Discovery Phase Model Sessions

Model Sessions

Here are some useful tips to help you perform the important role of ‘kids coach’:
 

•Two weekly training sessions of 45 minutes and one game during the weekend is a maximum safe workload for U/6’s and U/7’s

•For U/8’s and U/9’s the length of the sessions can be increased to 60 minutes

•Plan your sessions in advance

•Arrive early and set up the area

•Give clear, short instructions

•Vary the activities but keep it simple

•Be enthusiastic and give lots of praise

•Encourage after mistakes

•Be patient

•Have fun (both the kids and you!)

•Keep everyone active, avoid having kids standing around


Session planning

A training session for kids this age consists of 3 components: The Beginning, The Middle and The End.

 

The purpose of The Beginning (better known as the warm-up) is to get the kids in the right frame of mind and activate their bodies. It’s unnecessary to run laps also help develop the children’s basic coordination.

 

The Middle is the section of the training session where we conduct fun football

exercises such as dribbling, passing, shooting, etc.

 

The last part (The End) is allocated for playing all sorts of Small-Sided Games

 

This leads to the following session timeline:

1 Welcome (5 minutes)

2 The Beginning (10 minutes)

3 The Middle (15 minutes)

4 The End (20 minutes)

5 Wrap up (5 minutes)

Cycle Planning
for the Discovery Phase. This 6 week cycle is based on the assumption that the weekly training sessions are on Tuesdays and Thursdays with the weekly game on Saturday.

If your team trains only once a week, or on different days, you can of course adjust
this schedule accordingly.
For the next 6 week cycle(s) the coach can:
•Repeat the sessions in the same order 1-12
•Repeat them in a random order
•Combine the various session components of the 12 Model Sessions differently (i.e. The Beginning of session 1; The Middle of session 2 and The End of session 3; etc.)
•Attend the FFA Grassroots Football Certificate course, and use the accompanying resource ‘Football for Kids’ to gain more ideas for session content.

Week 1
 

Beginning: Relays 

Explanation for relays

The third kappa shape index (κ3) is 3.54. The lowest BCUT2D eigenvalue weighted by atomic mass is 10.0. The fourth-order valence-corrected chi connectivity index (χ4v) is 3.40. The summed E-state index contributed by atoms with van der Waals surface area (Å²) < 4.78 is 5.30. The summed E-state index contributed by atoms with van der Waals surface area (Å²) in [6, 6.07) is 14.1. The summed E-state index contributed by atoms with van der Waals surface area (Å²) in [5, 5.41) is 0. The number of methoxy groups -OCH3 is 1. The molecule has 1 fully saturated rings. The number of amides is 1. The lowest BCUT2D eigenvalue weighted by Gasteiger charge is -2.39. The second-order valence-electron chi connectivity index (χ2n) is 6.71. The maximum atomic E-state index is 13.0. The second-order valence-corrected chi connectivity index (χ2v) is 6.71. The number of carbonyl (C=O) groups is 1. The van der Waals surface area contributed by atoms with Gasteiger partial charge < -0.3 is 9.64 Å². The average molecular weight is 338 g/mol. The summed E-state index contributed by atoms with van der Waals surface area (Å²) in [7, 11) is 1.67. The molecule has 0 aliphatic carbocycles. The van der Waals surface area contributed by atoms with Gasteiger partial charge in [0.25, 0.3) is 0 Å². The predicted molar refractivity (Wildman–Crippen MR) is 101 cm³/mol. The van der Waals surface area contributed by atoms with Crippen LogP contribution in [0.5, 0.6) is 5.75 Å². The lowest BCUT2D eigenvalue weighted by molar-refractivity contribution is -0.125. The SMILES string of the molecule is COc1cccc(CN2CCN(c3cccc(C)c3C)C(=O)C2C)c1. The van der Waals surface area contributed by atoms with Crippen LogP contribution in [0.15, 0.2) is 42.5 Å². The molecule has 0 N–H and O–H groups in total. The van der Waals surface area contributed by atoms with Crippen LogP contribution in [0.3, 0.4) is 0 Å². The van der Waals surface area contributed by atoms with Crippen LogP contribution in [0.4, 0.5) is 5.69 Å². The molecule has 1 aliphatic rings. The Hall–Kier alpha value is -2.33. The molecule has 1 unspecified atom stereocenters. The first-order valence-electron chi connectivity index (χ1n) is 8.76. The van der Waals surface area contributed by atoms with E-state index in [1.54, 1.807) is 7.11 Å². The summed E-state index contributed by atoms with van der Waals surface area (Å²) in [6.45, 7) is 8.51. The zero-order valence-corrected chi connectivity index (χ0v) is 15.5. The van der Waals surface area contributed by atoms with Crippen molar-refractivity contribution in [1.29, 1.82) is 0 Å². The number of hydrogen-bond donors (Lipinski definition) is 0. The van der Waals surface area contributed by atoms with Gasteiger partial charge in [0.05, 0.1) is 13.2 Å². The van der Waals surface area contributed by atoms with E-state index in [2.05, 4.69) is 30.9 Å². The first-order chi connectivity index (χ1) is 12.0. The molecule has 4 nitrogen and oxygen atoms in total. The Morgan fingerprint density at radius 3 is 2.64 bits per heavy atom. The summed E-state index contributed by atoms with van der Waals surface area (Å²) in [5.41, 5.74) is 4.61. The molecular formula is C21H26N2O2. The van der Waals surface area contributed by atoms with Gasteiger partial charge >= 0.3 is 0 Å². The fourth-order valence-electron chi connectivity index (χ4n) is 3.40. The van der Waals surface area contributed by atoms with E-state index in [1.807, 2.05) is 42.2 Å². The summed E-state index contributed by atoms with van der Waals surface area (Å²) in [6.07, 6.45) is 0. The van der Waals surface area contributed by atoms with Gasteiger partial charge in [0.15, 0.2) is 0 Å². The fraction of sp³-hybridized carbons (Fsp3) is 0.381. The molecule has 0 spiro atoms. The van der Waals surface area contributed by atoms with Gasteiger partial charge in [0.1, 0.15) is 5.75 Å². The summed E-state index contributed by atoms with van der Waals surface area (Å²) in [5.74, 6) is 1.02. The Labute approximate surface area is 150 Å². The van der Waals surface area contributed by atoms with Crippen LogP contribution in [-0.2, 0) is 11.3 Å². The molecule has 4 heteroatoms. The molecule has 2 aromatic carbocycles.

•Each player starts with a ball, dribbles around the marker (as shown in diagrams 1 and 2) and returns to the start

•Upon returning to the starting point, the next player starts the same pattern with their own ball

 

Guidelines for relays

•Avoid long queues

•Keep players as active as possible (don’t keep them waiting in line for too long)

•Give the group a quick break for a drink when necessary

•All relays in this section can be performed with and without the ball the relays early in the session)

•The more skill your players acquire, the more the ball should be used and the greater the challenges can be

•If there are more than six players, make another lane of cones and keep it to two players in a line (this avoids long queues)

Middle: Feather the Nest
Mark out a triangle with sides 10m–12m long. Three teams of two players are positioned at each corner with a cluster of balls in the middle of the triangle. The object of the game is to gather as many balls as possible for the corner or ‘nest’ within a set time period.

One player from each team runs to the middle of the triangle to get a ball and dribbles it to their corner, or nest, and leaves it there. Their team-mate then does the same. When all the balls in the middle of the triangle are gone, players can take them from someone else’s nest.

Players are NOT allowed to stop others from taking balls from their nest
– no blocking, defending, tackling, etc. No hands! Feet only.

End: 3 v 3 (or 4 v 4, 5 v 5) Training Game
Length: 20m–25m
Width: 14m–18m
Goal: 2m–3m
• "Just let them play”
• You can play with or without goalkeepers

• Short games - 3 to 5 mins in length (with regular drink breaks)

Visits:

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St George Football Asociation

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